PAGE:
On April 28 2015, way too early, Greg Lastowka died, a Cyberlaw professor at Rutgers who wrote many interesting works on Internet Law. In the early 2000s he was an attorney defending Hamadi in his case against Intel, a US Supreme Court landmark case on virtual property. Since 2003 he worked at Rutgers, where he was loved by staff and students.
He was the first (with Dan Hunter) to write on law and virtual worlds, already in May 2003 he uploaded the seminal The laws of the Virtual Worlds. In the Netherlands we felt as being topical when we worked with a group of 15-20 lawyers on legal aspects of virtual worlds (copyright, criminal law, contract law, freedom of speech, etc.) in January-April 2006. We were amazed by the thorough and timely paper by Greg and Dan, and all benefited from it.
Another great work is called Google’s Law, in 2007 Greg wrote:
“Google steers our thoughts and our learning online. It tells us what words mean, what things look like, where to buy things, and who and what is most important to us. Google’s control over results constitutes an awesome ability to set the course of human knowledge.
As this paper will explain, fortunes are won and lost based on Google’s results pages, including the fortunes of Google itself.”
This wonderful paper shows a deep understanding back then, in a time I still only cherished all the good things of Google opening an article with “Google is our best mate”.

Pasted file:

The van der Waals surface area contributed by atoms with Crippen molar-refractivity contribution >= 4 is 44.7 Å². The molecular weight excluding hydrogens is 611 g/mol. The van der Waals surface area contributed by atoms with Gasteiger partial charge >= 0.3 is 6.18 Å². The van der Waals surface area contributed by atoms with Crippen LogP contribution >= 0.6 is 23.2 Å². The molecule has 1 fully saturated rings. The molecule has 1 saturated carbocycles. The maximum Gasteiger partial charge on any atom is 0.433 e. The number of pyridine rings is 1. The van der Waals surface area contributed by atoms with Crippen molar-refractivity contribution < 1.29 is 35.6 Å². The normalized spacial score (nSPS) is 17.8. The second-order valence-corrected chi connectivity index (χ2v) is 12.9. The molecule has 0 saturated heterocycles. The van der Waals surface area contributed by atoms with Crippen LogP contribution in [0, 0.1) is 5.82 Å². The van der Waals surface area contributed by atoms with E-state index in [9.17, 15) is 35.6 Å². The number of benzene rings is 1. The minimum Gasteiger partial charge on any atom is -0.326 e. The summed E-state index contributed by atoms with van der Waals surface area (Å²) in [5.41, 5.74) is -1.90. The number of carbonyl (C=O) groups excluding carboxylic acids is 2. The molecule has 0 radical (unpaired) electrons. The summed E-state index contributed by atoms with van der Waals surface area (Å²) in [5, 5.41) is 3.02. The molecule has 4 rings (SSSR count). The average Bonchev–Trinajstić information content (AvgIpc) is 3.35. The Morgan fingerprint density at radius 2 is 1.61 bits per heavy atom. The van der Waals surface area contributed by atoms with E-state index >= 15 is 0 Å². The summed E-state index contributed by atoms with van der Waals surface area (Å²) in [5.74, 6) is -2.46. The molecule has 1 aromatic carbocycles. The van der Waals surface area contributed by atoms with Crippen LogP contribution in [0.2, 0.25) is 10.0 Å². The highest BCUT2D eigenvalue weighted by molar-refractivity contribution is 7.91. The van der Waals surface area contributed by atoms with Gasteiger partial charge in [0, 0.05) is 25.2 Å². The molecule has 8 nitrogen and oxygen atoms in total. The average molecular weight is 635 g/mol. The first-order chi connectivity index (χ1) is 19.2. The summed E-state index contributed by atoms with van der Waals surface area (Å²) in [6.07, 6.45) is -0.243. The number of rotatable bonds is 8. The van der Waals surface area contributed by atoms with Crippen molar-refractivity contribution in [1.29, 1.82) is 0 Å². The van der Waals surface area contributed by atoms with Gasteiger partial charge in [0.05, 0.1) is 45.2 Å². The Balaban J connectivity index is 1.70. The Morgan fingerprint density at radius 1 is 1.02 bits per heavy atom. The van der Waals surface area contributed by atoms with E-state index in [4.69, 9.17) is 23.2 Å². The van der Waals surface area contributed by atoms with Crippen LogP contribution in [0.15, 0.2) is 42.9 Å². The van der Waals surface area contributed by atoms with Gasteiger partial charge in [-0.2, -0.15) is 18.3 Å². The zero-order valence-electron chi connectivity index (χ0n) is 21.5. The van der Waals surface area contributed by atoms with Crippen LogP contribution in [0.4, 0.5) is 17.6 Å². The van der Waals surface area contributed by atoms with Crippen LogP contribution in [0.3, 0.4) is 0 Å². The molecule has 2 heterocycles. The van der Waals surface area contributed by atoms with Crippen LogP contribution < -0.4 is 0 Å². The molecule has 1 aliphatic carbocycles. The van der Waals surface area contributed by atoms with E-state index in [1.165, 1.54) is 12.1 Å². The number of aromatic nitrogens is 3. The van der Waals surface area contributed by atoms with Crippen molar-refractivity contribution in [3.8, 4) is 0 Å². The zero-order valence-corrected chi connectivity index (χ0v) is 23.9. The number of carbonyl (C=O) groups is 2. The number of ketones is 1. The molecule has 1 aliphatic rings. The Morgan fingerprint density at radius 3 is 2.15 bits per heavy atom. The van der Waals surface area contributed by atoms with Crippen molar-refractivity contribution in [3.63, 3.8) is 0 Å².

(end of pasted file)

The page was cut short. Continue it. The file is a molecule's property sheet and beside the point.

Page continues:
His 2010 book Virtual Justice. The New Laws of Online Worlds is the standard work in the field. This book as well as the early paper were quoted in the, by my knowledge, only Supreme Court ruling on virtual theft (NL), from January 31 2012 on Runescape.
In 2013 he published Copyright Law and Video Games: A Brief History of an Interactive Medium:
“From the perspective of copyright law, the interactive nature of video games undermines the authorial control of the game creator, who does not created a single scripted experience, but instead designs an interactive system. This interactivity opens another copyright possibility: an authorial role for players.”
Above is only a brief overview of his work, already showing to some extent what Greg meant for the field of Cyber Law. Anyone not familiar with his work is encouraged to read whatever topic is relevant for her.
I do not believe there is any piece I have written on virtual worlds that did not include references to his work, most recently in a book with commentaries on Internet Case Law 2009-2015 for which I received the proof last May. We never met in person, but as scholars working on internet law topics physical spaces are not that essential. However, I had no doubt Greg would serve on the defense committee of a PhD thesis in preparation on Virtual property by Batu Kinikoglu (expected 2016). Too bad I am now sure he won’t.